The Father and Son

This coming Sunday is the 4th Sunday of Easter in Lectionary Cycle A.  14 I am the good shepherd, and I know mine and mine know me, 15 just as the Father knows me and I know the Father; and I will lay down my life for the sheep. 16 I have other sheep that do not belong to this fold. These also I must lead, and they will hear my voice, and there will be one flock, one shepherd.  Continue reading

For the sheep

This coming Sunday is the 4th Sunday of Easter in Lectionary Cycle A. This and the remainder of this week’s post are not part of the Sunday gospel, but are part of the cohesive narrative offered by St. John:  11 I am the good shepherd. A good shepherd lays down his life for the sheep. 12 A hired man, who is not a shepherd and whose sheep are not his own, sees a wolf coming and leaves the sheep and runs away, and the wolf catches and scatters them. 13 This is because he works for pay and has no concern for the sheep. Continue reading


This coming Sunday is the 4th Sunday of Easter in Lectionary Cycle A. Israel’s leaders were often regarded as shepherds, and even though God was always their principal shepherd, responsible human agents were necessary so that Israel would not be as “sheep without a shepherd” (Num 27:16, 17); and significantly, a charismatic element is said to have rested on such leaders (Num 27:16–21; cf. Isa 11:1–9; 44:28–45:1). God is said to have led the flock Israel through the wilderness by the hand of Moses and Aaron (Ps 77:21; Isa 63:11). Although no Israelite king is ever directly called by the title “shepherd,” it is implied, since David as prince feeds, or shepherds, Israel (2 Sam 5:2), and when Micah predicted the death of Ahab and Israel’s defeat, he said the scattered army would be “as sheep which have no shepherd” (1 Kgs 22:17; 2 Chr 18:16; cf. Num 27:16, 17). Continue reading


Bishop Barron’s post (always good) was especially good, so I have re-posted it here.

Friends, in today’s Gospel, Jesus declares that he is the bread of life and promises eternal life to all who believe in him.

Many of the Church Fathers characterized the Eucharist as food that immortalizes those who consume it. They understood that if Christ is really present in the Eucharistic elements, the one who eats and drinks the Lord’s Body and Blood becomes configured to Christ in a far more than metaphorical way. The Eucharist, they concluded, Christifies and hence eternalizes.

If the Eucharist were no more than a symbol, this kind of language would be so much nonsense. But if the doctrine of the Real Presence is true, then this literal eternalization of the recipient of Communion must be maintained.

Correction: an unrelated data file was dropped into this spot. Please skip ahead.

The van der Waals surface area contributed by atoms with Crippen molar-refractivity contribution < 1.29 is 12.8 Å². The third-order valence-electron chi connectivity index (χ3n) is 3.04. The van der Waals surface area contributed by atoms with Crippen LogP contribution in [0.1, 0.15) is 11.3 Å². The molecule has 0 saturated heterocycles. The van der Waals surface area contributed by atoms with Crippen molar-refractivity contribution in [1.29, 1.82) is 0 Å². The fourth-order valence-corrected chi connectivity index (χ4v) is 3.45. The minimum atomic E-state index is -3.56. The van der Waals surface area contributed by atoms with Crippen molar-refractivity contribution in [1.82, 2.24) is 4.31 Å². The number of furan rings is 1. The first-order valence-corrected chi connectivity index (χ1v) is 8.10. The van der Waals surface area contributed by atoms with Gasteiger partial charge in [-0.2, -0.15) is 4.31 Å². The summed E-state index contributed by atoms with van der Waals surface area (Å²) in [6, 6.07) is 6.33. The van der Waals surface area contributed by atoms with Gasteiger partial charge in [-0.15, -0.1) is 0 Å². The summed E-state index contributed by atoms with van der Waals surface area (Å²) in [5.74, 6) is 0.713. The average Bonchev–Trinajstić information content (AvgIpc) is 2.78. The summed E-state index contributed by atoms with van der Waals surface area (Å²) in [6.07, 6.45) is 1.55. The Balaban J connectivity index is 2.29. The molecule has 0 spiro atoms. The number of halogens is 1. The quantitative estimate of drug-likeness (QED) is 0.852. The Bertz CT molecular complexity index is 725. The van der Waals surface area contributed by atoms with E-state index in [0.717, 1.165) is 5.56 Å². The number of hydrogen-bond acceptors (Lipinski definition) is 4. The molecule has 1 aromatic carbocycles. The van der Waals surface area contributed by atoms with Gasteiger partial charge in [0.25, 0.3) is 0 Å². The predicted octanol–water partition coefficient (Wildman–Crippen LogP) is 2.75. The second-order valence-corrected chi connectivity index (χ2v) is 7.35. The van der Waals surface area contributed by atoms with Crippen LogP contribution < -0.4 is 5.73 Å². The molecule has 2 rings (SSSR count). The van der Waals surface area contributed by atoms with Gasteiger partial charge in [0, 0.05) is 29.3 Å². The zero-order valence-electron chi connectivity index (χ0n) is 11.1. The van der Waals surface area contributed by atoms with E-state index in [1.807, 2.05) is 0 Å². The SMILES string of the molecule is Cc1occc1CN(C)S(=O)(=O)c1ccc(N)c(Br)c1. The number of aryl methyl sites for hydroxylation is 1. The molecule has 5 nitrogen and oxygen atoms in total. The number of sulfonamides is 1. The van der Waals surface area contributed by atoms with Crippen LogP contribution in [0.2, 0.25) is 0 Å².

But what does this transformation practically entail? It implies that the whole of one’s life—body, psyche, emotions, spirit—becomes ordered to the eternal dimension. The Christified person knows that his life is not finally about him but about God; the Eucharistized person understands that her treasure is to be found above and not below. Wealth, pleasure, power, honor, success, titles, degrees, even friendships and family connections are all relativized as the high adventure of life with God opens up.

Bishop robert Barron

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Another explanation

This coming Sunday is the 4th Sunday of Easter in Lectionary Cycle A. It is evident to Jesus that the disciples do not understand, so Jesus offers another explanation.  Commentaries have long asked how we are to understand the relationship between the two sections marked by “Amen, Amen…” (vv.1-6 and vv.7-18). Are the latter verses making an allegorical explanation to the already presented parable? The problem with such a view is that characters and imagery have changed. In any case, if the latter section is meant to be a clarifying or additional explanation, it likely was not any more effective. Continue reading

Thieves and Robbers

This coming Sunday is the 4th Sunday of Easter in Lectionary Cycle A. 8 All who came (before me) are thieves and robbers, but the sheep did not listen to them. Who are the thieves and robbers? Does the phrase in v. 1 refer to the same group as the phrase in v.8 (or “thief” in v. 10) or not? It is likely that they may refer to different groups. Whoever they are in v.8, they came before Jesus. The ones in v.1 are contemporaries with the shepherd. They also seem similar to the “thief” in v. 10, who also has malevolent intentions against the sheep. It would be very Johannine if there are different layers of meaning to this phrase, e.g.: Continue reading

Humility: vice or virtue?

One afternoon in the synagogue, a rabbi was overcome with rapture and threw himself to the ground proclaiming, “Lord, I am nothing!” Not to be bested, the cantor prostrated himself and exclaimed, “Lord, I am nothing!” The temple handyman, working in the back of the sanctuary, joined the fervor, prostrating himself and crying, “Lord, I am nothing!” Whereupon the rabbi nudged the cantor and whispered, “Look who thinks he’s nothing!” Continue reading

Good Shepherd and Sheep

This coming Sunday is the 4th Sunday of Easter and our gospel text is taken from John 10 which includes the memorable Johannine imagery of the Good Shepherd. The opening verses (vv.1-2) are actually one sentence in the Greek and form a carefully balanced parallelism that establishes the identity of the shepherd (v.2) by first establishing who he is not (v.1).  1 “Amen, amen, I say to you, whoever does not enter a sheepfold through the gate but climbs over elsewhere is a thief and a robber. 2 But whoever enters through the gate is the shepherd of the sheep.  Continue reading